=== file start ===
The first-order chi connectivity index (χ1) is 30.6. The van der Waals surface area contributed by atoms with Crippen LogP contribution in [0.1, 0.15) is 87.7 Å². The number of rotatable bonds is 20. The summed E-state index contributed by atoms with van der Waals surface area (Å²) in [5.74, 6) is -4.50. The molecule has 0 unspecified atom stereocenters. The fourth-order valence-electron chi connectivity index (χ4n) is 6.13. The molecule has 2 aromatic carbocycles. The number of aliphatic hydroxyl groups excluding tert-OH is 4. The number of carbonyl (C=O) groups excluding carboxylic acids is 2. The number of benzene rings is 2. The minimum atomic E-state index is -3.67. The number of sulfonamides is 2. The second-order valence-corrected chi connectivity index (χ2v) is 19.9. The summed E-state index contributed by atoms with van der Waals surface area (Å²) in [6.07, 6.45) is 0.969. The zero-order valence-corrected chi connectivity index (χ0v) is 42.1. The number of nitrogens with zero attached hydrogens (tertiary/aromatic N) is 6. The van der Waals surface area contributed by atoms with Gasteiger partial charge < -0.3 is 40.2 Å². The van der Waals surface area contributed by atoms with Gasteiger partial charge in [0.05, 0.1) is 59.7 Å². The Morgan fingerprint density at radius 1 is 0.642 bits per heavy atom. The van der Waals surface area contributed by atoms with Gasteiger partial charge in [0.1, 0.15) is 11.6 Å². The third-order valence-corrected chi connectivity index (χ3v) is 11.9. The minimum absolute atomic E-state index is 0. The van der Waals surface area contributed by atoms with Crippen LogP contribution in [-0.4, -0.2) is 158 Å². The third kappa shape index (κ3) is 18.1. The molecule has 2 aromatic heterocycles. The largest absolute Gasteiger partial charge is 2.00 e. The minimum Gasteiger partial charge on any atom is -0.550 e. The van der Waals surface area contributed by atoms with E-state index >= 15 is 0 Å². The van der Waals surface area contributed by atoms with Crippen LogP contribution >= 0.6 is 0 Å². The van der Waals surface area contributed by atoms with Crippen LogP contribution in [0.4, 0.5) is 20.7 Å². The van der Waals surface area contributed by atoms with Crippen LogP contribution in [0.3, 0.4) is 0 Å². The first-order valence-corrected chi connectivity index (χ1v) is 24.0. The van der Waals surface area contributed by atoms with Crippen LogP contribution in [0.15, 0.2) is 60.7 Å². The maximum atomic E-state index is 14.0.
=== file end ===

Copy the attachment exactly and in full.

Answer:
The first-order chi connectivity index (χ1) is 30.6. The van der Waals surface area contributed by atoms with Crippen LogP contribution in [0.1, 0.15) is 87.7 Å². The number of rotatable bonds is 20. The summed E-state index contributed by atoms with van der Waals surface area (Å²) in [5.74, 6) is -4.50. The molecule has 0 unspecified atom stereocenters. The fourth-order valence-electron chi connectivity index (χ4n) is 6.13. The molecule has 2 aromatic carbocycles. The number of aliphatic hydroxyl groups excluding tert-OH is 4. The number of carbonyl (C=O) groups excluding carboxylic acids is 2. The number of benzene rings is 2. The minimum atomic E-state index is -3.67. The number of sulfonamides is 2. The second-order valence-corrected chi connectivity index (χ2v) is 19.9. The summed E-state index contributed by atoms with van der Waals surface area (Å²) in [6.07, 6.45) is 0.969. The zero-order valence-corrected chi connectivity index (χ0v) is 42.1. The number of nitrogens with zero attached hydrogens (tertiary/aromatic N) is 6. The van der Waals surface area contributed by atoms with Gasteiger partial charge < -0.3 is 40.2 Å². The van der Waals surface area contributed by atoms with Gasteiger partial charge in [0.05, 0.1) is 59.7 Å². The Morgan fingerprint density at radius 1 is 0.642 bits per heavy atom. The van der Waals surface area contributed by atoms with Gasteiger partial charge in [0.1, 0.15) is 11.6 Å². The third-order valence-corrected chi connectivity index (χ3v) is 11.9. The minimum absolute atomic E-state index is 0. The van der Waals surface area contributed by atoms with Crippen LogP contribution in [-0.4, -0.2) is 158 Å². The third kappa shape index (κ3) is 18.1. The molecule has 2 aromatic heterocycles. The largest absolute Gasteiger partial charge is 2.00 e. The minimum Gasteiger partial charge on any atom is -0.550 e. The van der Waals surface area contributed by atoms with E-state index >= 15 is 0 Å². The van der Waals surface area contributed by atoms with Crippen LogP contribution >= 0.6 is 0 Å². The van der Waals surface area contributed by atoms with Crippen LogP contribution in [0.4, 0.5) is 20.7 Å². The van der Waals surface area contributed by atoms with Crippen LogP contribution in [0.3, 0.4) is 0 Å². The first-order valence-corrected chi connectivity index (χ1v) is 24.0. The van der Waals surface area contributed by atoms with Crippen LogP contribution in [0.15, 0.2) is 60.7 Å². The maximum atomic E-state index is 14.0.